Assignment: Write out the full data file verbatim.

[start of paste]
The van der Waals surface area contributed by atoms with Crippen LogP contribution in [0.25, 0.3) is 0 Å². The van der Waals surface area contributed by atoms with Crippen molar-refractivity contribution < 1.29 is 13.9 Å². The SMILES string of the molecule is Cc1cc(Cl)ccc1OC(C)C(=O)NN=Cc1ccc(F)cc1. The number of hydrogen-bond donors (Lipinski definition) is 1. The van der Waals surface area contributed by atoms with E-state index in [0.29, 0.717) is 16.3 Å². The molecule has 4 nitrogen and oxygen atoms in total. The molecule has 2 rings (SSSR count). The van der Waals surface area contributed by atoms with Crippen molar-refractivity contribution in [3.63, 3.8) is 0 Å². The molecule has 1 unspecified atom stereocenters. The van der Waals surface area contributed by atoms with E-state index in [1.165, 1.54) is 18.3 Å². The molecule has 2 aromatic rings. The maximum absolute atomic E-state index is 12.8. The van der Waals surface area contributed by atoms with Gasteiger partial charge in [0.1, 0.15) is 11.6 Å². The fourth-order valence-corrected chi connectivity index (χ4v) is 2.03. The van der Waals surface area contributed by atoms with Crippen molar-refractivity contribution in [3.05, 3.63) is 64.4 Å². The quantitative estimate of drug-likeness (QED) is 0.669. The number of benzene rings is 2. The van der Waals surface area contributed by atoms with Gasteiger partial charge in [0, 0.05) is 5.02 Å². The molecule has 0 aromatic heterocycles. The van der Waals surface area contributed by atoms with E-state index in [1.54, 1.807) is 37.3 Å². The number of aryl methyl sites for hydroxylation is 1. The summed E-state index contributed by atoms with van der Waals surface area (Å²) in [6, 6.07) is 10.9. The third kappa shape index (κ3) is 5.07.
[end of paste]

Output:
The van der Waals surface area contributed by atoms with Crippen LogP contribution in [0.25, 0.3) is 0 Å². The van der Waals surface area contributed by atoms with Crippen molar-refractivity contribution < 1.29 is 13.9 Å². The SMILES string of the molecule is Cc1cc(Cl)ccc1OC(C)C(=O)NN=Cc1ccc(F)cc1. The number of hydrogen-bond donors (Lipinski definition) is 1. The van der Waals surface area contributed by atoms with E-state index in [0.29, 0.717) is 16.3 Å². The molecule has 4 nitrogen and oxygen atoms in total. The molecule has 2 rings (SSSR count). The van der Waals surface area contributed by atoms with Crippen molar-refractivity contribution in [3.63, 3.8) is 0 Å². The molecule has 1 unspecified atom stereocenters. The van der Waals surface area contributed by atoms with E-state index in [1.165, 1.54) is 18.3 Å². The molecule has 2 aromatic rings. The maximum absolute atomic E-state index is 12.8. The van der Waals surface area contributed by atoms with Gasteiger partial charge in [0.1, 0.15) is 11.6 Å². The fourth-order valence-corrected chi connectivity index (χ4v) is 2.03. The van der Waals surface area contributed by atoms with Crippen molar-refractivity contribution in [3.05, 3.63) is 64.4 Å². The quantitative estimate of drug-likeness (QED) is 0.669. The number of benzene rings is 2. The van der Waals surface area contributed by atoms with Gasteiger partial charge in [0, 0.05) is 5.02 Å². The molecule has 0 aromatic heterocycles. The van der Waals surface area contributed by atoms with E-state index in [1.54, 1.807) is 37.3 Å². The number of aryl methyl sites for hydroxylation is 1. The summed E-state index contributed by atoms with van der Waals surface area (Å²) in [6, 6.07) is 10.9. The third kappa shape index (κ3) is 5.07.